John's Journal...


Rise in the Sport of Crossbows

Click to enlargeEditor’s note: The fastest-growing sport in archery today is crossbow hunting. This old method of archery has suddenly caught fire for many reasons. To learn why crossbows are making such a strong impact on the archery scene, we talked with Ottie Snyder, the media specialist for Horton Manufacturing Company.

QUESTION: Why has there been such a dramatic increase in the number of states that permit the use of crossbows during bow season or that have special crossbow seasons for white-tailed hunters?
SNYDER: Hunter numbers continue to decrease, however, the crossbow Click to enlargemakes archery fairly easy for even a beginning hunter to become extremely proficient in a very short time. Youngsters, women and people who have never considered shooting a vertical bow can enjoy a crossbow and begin to hunt quickly. Too, older hunters who may not be able to pull vertical bows any longer have found they can hunt effectively with crossbows. So they pick up the crossbow, which provides a sport for many would-be hunters who are left out of archery because of some of the limitations involved with vertical bows.

QUESTION: What’s another reason we’ve seen the crossbow grow in popularity?
Click to enlarge SNYDER: The whitetail deer numbers continue to increase nationwide, especially in urban areas where hunting is not permitted. We’re seeing more doe deer accidents like property damage to homeowners and even landscapes like shrubs and bushes being eaten by deer. Where gun hunting is unacceptable in suburbia, longbow and crossbow hunting can be safely used to help reduce deer numbers even in the most-populated areas. Ohio is a classic example. In Ohio, we have an equal number of vertical and crossbow hunters, but the deer herd numbers still continue to grow. For 30 years, crossbow hunters and vertical bowhunters have hunted together at the same time in Ohio, and there have never been any problems. I don’t see where there should be any problems in other states where crossbow hunting occurs at the same time as longbow hunting.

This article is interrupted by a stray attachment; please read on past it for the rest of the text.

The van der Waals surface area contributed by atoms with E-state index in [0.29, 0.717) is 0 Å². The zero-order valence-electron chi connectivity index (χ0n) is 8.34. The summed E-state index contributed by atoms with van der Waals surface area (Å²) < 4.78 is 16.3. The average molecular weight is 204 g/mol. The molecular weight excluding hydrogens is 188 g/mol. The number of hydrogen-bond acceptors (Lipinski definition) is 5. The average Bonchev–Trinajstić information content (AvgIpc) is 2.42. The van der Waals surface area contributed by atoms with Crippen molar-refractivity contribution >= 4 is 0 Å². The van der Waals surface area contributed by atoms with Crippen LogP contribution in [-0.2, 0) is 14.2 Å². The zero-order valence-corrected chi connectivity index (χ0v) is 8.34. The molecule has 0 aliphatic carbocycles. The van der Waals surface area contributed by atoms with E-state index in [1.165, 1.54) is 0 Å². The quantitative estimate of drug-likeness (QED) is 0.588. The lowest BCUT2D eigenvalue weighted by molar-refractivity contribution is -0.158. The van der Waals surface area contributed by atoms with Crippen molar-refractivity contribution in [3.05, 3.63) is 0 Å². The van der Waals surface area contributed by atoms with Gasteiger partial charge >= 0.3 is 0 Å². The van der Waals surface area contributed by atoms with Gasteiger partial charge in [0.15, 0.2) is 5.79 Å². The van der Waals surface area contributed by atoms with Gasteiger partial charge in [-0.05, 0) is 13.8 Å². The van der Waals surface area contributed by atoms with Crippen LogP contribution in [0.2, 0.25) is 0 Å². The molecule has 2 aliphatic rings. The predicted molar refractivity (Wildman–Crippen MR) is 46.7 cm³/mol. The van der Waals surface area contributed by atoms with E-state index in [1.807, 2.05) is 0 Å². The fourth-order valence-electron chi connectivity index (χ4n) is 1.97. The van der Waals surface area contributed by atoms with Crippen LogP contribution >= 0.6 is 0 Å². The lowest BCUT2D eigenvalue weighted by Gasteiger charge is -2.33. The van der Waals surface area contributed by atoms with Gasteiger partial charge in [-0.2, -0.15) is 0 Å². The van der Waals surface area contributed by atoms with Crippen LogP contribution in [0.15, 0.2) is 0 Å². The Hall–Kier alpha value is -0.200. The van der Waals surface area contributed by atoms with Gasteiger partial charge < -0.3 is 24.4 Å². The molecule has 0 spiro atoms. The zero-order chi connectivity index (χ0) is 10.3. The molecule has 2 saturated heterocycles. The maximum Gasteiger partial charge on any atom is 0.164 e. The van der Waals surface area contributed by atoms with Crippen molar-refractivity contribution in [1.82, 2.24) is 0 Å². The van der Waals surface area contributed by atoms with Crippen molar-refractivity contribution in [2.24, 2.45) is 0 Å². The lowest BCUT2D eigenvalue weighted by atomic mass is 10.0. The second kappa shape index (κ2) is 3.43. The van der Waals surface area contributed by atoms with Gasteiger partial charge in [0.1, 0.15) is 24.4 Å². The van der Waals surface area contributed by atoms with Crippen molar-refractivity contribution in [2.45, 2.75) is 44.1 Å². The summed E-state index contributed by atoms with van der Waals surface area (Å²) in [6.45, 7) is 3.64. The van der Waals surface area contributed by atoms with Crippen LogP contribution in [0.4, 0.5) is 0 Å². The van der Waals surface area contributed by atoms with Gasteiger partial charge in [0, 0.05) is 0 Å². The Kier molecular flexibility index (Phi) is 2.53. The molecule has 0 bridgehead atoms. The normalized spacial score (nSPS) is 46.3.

Click to enlargeQUESTION: How many states allow crossbow hunters to hunt at the same time as longbow hunters?
SNYDER: There are 10, including: Wyoming, Ohio, Arkansas, Alabama, Tennessee, Virginia, Georgia, Maryland and Pennsylvania. Only three states don’t have some type of crossbow hunting. I think eventually, most of the Southeast will permit crossbow hunting, since deer numbers continue to expand throughout the region. In some areas of South Carolina, you can hunt with a muzzleloader, a conventional rifle or a longbow and take as many deer every day as you can carry out of the woods. I don’t see why South Carolina won’t have a crossbow season in the near future. Kentucky is another state that will probably legalize the use of crossbows in the next few years, and many other southeastern states are looking at the possibility of legalizing the crossbow. There’s a strong grassroots movement in New York to legalize the crossbow, so we’re seeing enthusiasm for crossbow hunting grow and grow.
To learn more about Horton Crossbows, go to



Day 1: Rise in the Sport of Crossbows
Day 2: How Horton’s Crossbows Came About
Day 3: Crossbows Past & Future
Day 4: More Crossbows Past & Future
Day 5: My Crossbow Introduction – A Note From the Author


Entry 326, Day 1